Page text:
Quick! Who played the title role in WALL-E? If you answered "Ben Burtt," chances are you're either a hard-core geek or someone who stayed for the credits and thought, "Who the heck is Ben Burtt?" Burtt, well known to Star Wars and Spielberg fans for his superb work as a sound designer -- he's won two Oscars and received two Special Achievement Awards from the Academy -- picked up his first credit as an actor for providing WALL-E with a voice. And he drives home the point that cartoons, or "animated films" if you prefer, don't need celebrity voices anymore.
Once upon a time, Robin Williams agreed to voice the part of Genie in Disney's Aladdin. Disney decided to capitalize on his stardom and advertised his supporting role heavily, probably the first time a celebrity voice was used to sell an animated film. Aladdin became the biggest hit of the year. This was the tipping point. Millions of adults, notably those without children who hadn't been convinced by the previous year's Beauty and the Beast, decided that cartoons were not just for kids anymore.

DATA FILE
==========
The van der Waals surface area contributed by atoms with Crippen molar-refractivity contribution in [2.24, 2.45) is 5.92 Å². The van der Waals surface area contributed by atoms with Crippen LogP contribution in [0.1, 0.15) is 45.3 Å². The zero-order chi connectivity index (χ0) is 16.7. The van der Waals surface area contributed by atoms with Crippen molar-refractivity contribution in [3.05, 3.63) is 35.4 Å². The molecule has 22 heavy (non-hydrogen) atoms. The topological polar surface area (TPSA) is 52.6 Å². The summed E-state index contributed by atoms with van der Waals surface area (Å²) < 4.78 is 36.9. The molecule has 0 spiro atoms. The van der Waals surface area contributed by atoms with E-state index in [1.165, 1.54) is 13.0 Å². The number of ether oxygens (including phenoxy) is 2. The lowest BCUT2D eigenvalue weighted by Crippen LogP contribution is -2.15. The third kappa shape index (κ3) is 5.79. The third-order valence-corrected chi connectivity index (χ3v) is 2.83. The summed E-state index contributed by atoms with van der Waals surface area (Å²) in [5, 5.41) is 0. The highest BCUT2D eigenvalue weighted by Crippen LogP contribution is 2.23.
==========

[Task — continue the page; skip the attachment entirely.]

The rest is history. Celebrity voices became the norm, and if one celebrity helped bring in the box office bucks, three or five or seven must be even better, and voice casts soon became filled with celebs both major and minor. Celebs had another advantage: they could give interviews and go on talk shows to promote the movie. Inevitably they'd say, "I wanted to do something my kids could see."